How Do I Prevent Woodpecker Damage to My Home?

woodpecker house damage photo
Photo by slgckgc

Woodpeckers can be quite a nuisance to homeowners living in wooded, suburban or rural areas. Although beautiful and interesting to watch when you’re taking a morning hike, you may not like the sound of rapping against your home waking you in the morning. Even more troubling are the holes woodpeckers sometimes leave on a home’s exterior. But there are things you can do to deter woodpeckers from damaging your home. Additionally, you can always re-side your home with TruLog™, a durable steel siding option unlikely to attract woodpeckers, but with a realistic faux log look.

Why Do Woodpeckers Peck Holes in Home Siding?

The most common types of material affected by woodpeckers are:

  • Stucco
  • Wood
  • Brick

There are three main reasons woodpeckers may be tapping away at your home’s siding:

  • Drumming. Woodpeckers mark their territory by “drumming” during the spring season. This activity can leave small holes in the siding or other housing material. Drumming is also used to attract mates. According to Colorado Parks and Wildlife, woodpeckers are especially fond of drumming on cedar and redwood siding, wood shingles, gutters and posts. These things provide the loudest, most hollow sounds, which the woodpeckers like. Most drumming ceases by July, but that doesn’t make it any less bothersome to homeowners who awake to the tapping as soon as springtime comes around.
  • Nesting/roosting. These holes are larger than those left by drumming. You may find multiple nesting/roosting holes, as woodpeckers may try one area and then abandon it for another. Woodpeckers begin building their nesting holes in April or May, so that they can hatch eggs and raise their young. In the fall, they build roosting holes in which to stay warm in the winter ahead.
  • Foraging. Woodpeckers may be drilling holes in your siding to get insects buried beneath. Wood-boring insects tend to infest log siding, wood shakes and shingles, and plywood siding.

Federal Protection of Woodpeckers

Woodpeckers are a federally protected species under the North American Migratory Bird Treaty Act. In fact, a wide variety of birds have protection under the MBTA. Certain states also have laws against unpermitted lethal control of woodpeckers. The MBTA prohibits “taking” (killing or using other lethal methods) any bird protected under the Act without a permit from the US Fish and Wildlife Service. The MBTA also prohibits selling, exporting, purchasing, possessing or transporting the protected birds.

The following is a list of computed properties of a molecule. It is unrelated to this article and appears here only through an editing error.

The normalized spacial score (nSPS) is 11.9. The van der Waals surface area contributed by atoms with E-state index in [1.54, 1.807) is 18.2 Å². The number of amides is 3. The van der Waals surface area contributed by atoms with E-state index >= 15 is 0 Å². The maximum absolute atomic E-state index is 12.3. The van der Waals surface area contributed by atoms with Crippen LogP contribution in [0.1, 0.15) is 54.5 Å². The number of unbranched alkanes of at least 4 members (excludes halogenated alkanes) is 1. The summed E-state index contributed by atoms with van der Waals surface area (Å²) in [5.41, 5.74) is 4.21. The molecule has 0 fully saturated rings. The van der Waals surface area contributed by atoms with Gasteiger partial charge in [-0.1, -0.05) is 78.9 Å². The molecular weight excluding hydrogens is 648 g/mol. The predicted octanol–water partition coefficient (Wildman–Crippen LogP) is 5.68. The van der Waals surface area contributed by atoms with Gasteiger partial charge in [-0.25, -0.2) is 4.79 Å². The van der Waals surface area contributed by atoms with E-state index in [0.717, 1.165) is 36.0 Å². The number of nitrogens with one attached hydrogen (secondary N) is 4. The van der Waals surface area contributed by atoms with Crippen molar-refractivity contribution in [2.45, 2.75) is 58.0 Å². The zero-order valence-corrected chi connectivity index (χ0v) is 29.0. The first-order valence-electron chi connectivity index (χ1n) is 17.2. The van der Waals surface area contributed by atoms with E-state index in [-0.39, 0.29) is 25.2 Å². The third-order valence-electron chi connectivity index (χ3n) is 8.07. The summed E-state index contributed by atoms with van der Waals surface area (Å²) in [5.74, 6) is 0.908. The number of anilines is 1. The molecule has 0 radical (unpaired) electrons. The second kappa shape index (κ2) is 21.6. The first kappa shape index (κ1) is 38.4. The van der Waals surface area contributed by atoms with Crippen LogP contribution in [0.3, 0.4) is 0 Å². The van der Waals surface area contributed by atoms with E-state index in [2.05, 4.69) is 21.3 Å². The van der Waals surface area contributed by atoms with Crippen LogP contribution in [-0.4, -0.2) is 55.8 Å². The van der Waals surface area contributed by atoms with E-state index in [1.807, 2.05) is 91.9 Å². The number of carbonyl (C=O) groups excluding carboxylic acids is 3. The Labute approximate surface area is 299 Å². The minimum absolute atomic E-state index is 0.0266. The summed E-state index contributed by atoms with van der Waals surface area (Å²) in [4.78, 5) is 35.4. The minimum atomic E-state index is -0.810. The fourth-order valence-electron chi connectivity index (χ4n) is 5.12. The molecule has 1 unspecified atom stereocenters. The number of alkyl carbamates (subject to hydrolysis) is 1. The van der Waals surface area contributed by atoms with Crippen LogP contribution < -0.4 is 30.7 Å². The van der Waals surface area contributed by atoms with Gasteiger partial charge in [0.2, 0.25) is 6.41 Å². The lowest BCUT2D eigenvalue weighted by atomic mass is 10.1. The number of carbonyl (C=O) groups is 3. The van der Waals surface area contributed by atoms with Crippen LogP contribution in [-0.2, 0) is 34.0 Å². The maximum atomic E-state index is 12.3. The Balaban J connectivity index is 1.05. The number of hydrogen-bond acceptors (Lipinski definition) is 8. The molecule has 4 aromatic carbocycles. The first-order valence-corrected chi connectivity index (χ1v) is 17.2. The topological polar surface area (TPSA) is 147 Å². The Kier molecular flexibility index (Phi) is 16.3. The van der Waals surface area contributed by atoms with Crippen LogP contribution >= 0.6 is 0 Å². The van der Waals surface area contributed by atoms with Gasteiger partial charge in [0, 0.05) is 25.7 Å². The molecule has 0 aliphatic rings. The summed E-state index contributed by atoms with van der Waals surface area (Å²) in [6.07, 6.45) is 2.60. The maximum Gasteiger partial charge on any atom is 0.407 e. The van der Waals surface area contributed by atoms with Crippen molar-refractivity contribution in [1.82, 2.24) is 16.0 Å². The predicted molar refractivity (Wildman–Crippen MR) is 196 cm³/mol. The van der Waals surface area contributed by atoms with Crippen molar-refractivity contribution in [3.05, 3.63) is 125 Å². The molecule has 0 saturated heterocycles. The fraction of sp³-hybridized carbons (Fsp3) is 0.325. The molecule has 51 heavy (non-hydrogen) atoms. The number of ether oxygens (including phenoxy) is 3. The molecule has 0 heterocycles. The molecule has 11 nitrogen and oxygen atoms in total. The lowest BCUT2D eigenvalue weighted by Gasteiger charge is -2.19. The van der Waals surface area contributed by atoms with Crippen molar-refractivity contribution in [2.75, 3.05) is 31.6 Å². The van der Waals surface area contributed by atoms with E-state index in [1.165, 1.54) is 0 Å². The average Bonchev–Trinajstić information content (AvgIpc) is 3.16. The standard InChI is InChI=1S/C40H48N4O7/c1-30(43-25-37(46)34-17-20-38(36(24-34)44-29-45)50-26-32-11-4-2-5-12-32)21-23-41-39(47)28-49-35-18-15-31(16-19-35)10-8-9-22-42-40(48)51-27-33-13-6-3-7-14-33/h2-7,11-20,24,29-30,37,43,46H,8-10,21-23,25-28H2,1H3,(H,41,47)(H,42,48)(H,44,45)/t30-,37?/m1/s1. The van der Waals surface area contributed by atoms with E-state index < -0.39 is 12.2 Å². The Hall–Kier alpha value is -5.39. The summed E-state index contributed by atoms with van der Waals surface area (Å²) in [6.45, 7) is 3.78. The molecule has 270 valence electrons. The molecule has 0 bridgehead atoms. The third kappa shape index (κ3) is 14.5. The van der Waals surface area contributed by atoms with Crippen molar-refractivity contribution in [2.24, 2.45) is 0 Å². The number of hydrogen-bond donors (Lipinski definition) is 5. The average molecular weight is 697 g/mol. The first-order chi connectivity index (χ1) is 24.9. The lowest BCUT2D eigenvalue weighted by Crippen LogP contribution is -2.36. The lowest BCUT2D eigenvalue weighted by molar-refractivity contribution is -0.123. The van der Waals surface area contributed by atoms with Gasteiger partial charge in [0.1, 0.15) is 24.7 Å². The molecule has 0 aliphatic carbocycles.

If you feel compelled to take lethal action against the woodpeckers drumming or roosting on your home’s siding, you must first apply for the permit discussed above. However, US Fish and Wildlife will most likely require you to first try to control the bird with non-lethal means, such as:

  • Strips of reflective, shiny plastic that blow in the wind
  • Aluminum pie pans
  • Birdhouses woodpeckers can use as an alternative
  • Retractable electronic spiders
  • Noise recordings of woodpecker alert calls

These methods are most effective if you can perform them before the woodpeckers have decided your home is a good drumming/roosting/foraging site. You can find complete lists of non-lethal control methods in the links listed at the bottom of this blog.

How You Can Avoid Home Damage While Living in Woodpecker Habitat

TruLog™ steel log siding is the perfect answer to woodpecker damage. A Cornell Lab study found that aluminum siding in a light color is less likely to be damaged by woodpecker activity. Although the study did not include steel siding, it’s fair to assume steel siding would be just as dent-resistant as aluminum, if not more so. Durable TruLog siding is made of heavy gauge steel that is not prone to dents, holes or bending.

Because of its dent-free durability, TruLog™ is unlikely to attract woodpeckers interested in drumming, nesting or roosting. Additionally, TruLog™ is not vulnerable to insect infestation, so woodpeckers won’t identify your siding as a food source.

To learn more about TruLog™ siding and to receive a free estimate, please call our experienced team at 970-646-4490. We are located in Loveland, CO and ship boxed steel siding directly to you.


Newsletter Signup

TruLog Product Catalog

TruLog Product Catalog

In our free catalog, you will learn about the benefits of TruLog’s™ Steel Siding